The Journal of the American Chemical Society (JACS) and Science are retracting three papers by Craig Hill and colleagues which, we’re told, have been the focus of intense scrutiny within the field since they first appeared in the mid-2000. Hill is an internationally renowned expert in catalysis who has won a slew of awards for his work.
JACS has acted first, issuing two notices recently about the papers it published. The first notice, for 2005’s “A Palladium-Oxo Complex. Stabilization of This Proposed Catalytic Intermediate by an Encapsulating Polytungstate Ligand,” states:
The formulation [for the chemical complex in the paper] is incorrect. The experimental data collected, including single crystal X-ray and neutron diffraction … NMR spectroscopy, extended X-ray absorption fine structure, and several other techniques, are correct. The interpretation and conclusion that a terminal palladium-oxo moiety was present in this complex is incorrect. As a result the authors withdraw this publication.
The paper has been cited 57 times, according to Thomson Scientific’s Web of Knowledge.
So it goes for the second retraction notice, of 2007’s “Terminal gold-oxo complexes,” cited 38 times. Again, the formulations are said to be incorrect, while the data are correct.
The interpretation and conclusion that terminal gold-oxo moieties were present in these complexes is incorrect. As a result the authors withdraw this publication.
Both notices refer readers to a paper by Hill and colleagues in Inorganic Chemistry, another publication of the American Chemical Society. However, that article does not yet appear to be published. We have asked the editor of the journal, Richard Eisenberg, for a copy but have yet to receive it.
Science tells us that Hill has notified the journal of his desire to retract the paper, which has been cited 98 times, although the details haven’t been finalized.
We attempted to reach Hill but have not heard back from him yet.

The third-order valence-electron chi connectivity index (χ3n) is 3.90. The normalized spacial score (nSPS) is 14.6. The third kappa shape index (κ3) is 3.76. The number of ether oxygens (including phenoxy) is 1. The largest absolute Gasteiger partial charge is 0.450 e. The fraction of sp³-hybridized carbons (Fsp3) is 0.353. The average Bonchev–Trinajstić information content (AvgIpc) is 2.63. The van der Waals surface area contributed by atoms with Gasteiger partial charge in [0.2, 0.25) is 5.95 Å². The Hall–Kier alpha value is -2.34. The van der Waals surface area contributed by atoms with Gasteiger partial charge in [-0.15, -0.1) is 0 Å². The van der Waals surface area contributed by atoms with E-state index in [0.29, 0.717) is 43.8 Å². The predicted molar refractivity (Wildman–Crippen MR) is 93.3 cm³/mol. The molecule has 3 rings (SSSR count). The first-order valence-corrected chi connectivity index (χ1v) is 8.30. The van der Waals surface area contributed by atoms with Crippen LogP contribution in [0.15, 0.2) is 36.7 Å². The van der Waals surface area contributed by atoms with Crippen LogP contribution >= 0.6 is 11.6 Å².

Co-author Travis Anderson, a former post-doc in Hill’s lab who now works at Sandia, hadn’t heard about the retractions when we contacted him this week, but said he wasn’t surprised by the news.
I knew [Hill] was fighting with it but I never got the details.
We’re told that the work upon which these papers were based sparked immediate controversy when Hill first presented the data in 2004 at a meeting in Japan.
One source told us:
They were a big deal in the inorganic chemistry community, of which I am a member. I saw Hill give a talk on them and he detailed the scrutiny he encountered to get them published because they broke through a very significant and long-standing paradigm in the field of metal-oxo complexes. I am very curious to learn what went wrong.
The source continued:
Almost cryptically, the retractions state that all of the data in the original papers is correct, it is the interpretation that is wrong. That’s a bit weird considering the entirety of both papers are being retracted. I do not suspect any wrong doing here, this might be a case of science working correctly, but we’ll have to wait for the Inorg Chem article to appear to tell.
We also learned that at least one scientist in particular, from Germany, has been been vocal about the unreliability of the papers, and we wonder why it has taken the journals as long as eight years to resolve the issue.
We’ve contacted JACS for comment.